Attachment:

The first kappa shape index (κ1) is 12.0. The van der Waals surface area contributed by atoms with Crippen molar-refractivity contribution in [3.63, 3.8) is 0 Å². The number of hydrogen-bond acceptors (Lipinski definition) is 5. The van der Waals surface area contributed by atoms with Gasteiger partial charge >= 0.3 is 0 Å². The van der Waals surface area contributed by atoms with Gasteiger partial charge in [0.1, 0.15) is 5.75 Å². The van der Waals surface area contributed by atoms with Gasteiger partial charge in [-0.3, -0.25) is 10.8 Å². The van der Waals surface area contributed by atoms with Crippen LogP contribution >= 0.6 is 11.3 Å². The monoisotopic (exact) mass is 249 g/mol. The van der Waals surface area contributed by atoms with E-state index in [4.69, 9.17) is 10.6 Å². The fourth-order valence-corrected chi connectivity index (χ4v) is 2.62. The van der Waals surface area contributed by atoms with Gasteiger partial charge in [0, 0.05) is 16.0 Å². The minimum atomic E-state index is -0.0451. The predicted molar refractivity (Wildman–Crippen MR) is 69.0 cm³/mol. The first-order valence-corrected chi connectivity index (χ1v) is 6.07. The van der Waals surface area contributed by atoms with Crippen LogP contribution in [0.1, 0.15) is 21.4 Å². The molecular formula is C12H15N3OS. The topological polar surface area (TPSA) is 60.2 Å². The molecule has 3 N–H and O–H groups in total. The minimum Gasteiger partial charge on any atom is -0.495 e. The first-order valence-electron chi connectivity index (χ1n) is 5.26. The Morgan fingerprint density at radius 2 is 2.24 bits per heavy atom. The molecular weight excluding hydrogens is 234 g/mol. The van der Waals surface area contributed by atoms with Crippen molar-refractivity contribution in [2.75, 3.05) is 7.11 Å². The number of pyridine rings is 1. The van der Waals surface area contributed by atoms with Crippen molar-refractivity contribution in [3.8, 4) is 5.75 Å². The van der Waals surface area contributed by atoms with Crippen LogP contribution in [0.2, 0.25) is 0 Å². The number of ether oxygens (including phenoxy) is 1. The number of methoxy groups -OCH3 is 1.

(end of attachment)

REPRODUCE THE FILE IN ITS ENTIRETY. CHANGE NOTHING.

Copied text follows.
The first kappa shape index (κ1) is 12.0. The van der Waals surface area contributed by atoms with Crippen molar-refractivity contribution in [3.63, 3.8) is 0 Å². The number of hydrogen-bond acceptors (Lipinski definition) is 5. The van der Waals surface area contributed by atoms with Gasteiger partial charge >= 0.3 is 0 Å². The van der Waals surface area contributed by atoms with Gasteiger partial charge in [0.1, 0.15) is 5.75 Å². The van der Waals surface area contributed by atoms with Gasteiger partial charge in [-0.3, -0.25) is 10.8 Å². The van der Waals surface area contributed by atoms with Crippen LogP contribution >= 0.6 is 11.3 Å². The monoisotopic (exact) mass is 249 g/mol. The van der Waals surface area contributed by atoms with E-state index in [4.69, 9.17) is 10.6 Å². The fourth-order valence-corrected chi connectivity index (χ4v) is 2.62. The van der Waals surface area contributed by atoms with Gasteiger partial charge in [0, 0.05) is 16.0 Å². The minimum atomic E-state index is -0.0451. The predicted molar refractivity (Wildman–Crippen MR) is 69.0 cm³/mol. The first-order valence-corrected chi connectivity index (χ1v) is 6.07. The van der Waals surface area contributed by atoms with Crippen LogP contribution in [0.1, 0.15) is 21.4 Å². The molecular formula is C12H15N3OS. The topological polar surface area (TPSA) is 60.2 Å². The molecule has 3 N–H and O–H groups in total. The minimum Gasteiger partial charge on any atom is -0.495 e. The first-order valence-electron chi connectivity index (χ1n) is 5.26. The Morgan fingerprint density at radius 2 is 2.24 bits per heavy atom. The molecular weight excluding hydrogens is 234 g/mol. The van der Waals surface area contributed by atoms with Crippen molar-refractivity contribution in [2.75, 3.05) is 7.11 Å². The number of pyridine rings is 1. The van der Waals surface area contributed by atoms with Crippen molar-refractivity contribution in [3.8, 4) is 5.75 Å². The van der Waals surface area contributed by atoms with Crippen LogP contribution in [0.2, 0.25) is 0 Å². The number of ether oxygens (including phenoxy) is 1. The number of methoxy groups -OCH3 is 1.